Love is a many splendid thing…sometimes.
By the beginning of 1960, Paul Newman had become a formidable force in Hollywood. Though he was yet to make such defining staples as The Hustler and Cool Hand Luke, Newman's star was already shining bright in classics like Cat on a Hot Tin Roof and Exodus. Starring in an adaptation of John O'Hara's From the Terrace, Newman and wife Joanna Woodward played opposite each other as cold lovers doomed to a failed marriage—a far cry from their 45 years of real life matrimony. Finally out on DVD, From the Terrace makes its debut care of Fox Home Entertainment.
Facts of the Case
Based on the novel by John O'Hara, From the Terrace follows Alfred Eaton (Newman) as he returns home from the war to his wealthy yet coldly distant father (Leon Ames)—shattered at the death of Alfred's much loved brother—and alcoholic mother (Myrna Loy). Never knowing unconditional love and respect from his father and shunning the family steel business, Alfred finds himself thrust into the working world with an attempt to prove that he has worth and can attain success. Along the way he meets and marries a seemingly perfect woman named Mary (Woodward) and begins to climb the ladder of success one rung at a time. As Alfred finds his way to prestige and fortune, he also discovers that his relationship is treading thin ice as he spends months at a time away from Mary and his home. As his professional life soars, his personal life comes crashing down, forcing Alfred to rethink his choices and priorities.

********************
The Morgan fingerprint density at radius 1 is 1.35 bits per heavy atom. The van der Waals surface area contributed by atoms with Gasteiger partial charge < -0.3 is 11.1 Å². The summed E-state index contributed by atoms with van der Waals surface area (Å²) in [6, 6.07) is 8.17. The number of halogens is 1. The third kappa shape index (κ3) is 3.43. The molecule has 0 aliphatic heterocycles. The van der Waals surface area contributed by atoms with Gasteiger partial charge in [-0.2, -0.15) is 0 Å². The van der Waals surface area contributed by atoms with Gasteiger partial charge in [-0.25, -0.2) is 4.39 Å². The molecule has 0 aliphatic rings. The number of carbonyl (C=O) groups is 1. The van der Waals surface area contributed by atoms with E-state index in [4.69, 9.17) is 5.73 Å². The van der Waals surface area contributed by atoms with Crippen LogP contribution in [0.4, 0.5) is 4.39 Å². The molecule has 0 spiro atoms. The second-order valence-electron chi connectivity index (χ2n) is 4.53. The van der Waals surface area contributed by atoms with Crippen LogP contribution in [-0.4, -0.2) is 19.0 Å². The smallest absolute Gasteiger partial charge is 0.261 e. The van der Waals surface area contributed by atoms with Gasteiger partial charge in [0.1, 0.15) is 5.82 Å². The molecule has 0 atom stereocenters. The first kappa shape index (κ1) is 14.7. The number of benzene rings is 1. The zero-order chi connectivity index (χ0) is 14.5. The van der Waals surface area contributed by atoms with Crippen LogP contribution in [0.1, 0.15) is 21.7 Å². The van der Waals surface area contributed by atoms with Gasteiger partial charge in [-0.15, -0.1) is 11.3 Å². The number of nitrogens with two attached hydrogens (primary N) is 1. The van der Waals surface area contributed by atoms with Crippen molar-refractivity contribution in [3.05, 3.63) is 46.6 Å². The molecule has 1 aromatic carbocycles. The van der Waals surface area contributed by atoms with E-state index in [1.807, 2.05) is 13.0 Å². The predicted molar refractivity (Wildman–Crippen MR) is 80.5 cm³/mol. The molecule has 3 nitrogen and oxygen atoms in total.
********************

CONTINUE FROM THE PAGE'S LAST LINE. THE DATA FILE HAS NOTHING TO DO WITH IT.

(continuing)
From the Terrace is a mighty warning of the dangers of working so hard that you sacrifice your personal life and lose yourself in the process. There are those in this life who work their fingers to the bone for the almighty dollar—these people often put monetary success far above their personal lives and family, leaving them with financial riches yet a poor and empty heart. In From the Terrace, Newman learns that in the end it's not about how much money you have, but how much love you have. I don't think I could have gotten any sappier if I tried.
As a truly deep film, From the Terrace falls short on many levels. I'm not familiar with O'Hara's book, though I've read that the film version butchered the story a bit, cutting out major plot points and character development. While it's always a pleasure seeing Newman, his character Alfred just somehow feels wrong—I think the part may have been suited better for someone a bit less handsome and brooding. Even so, it's great fun watching him swagger around on screen. Woodward is effectively subtle as Alfred's vacant wife, almost eclipsing his character with her ice block presence.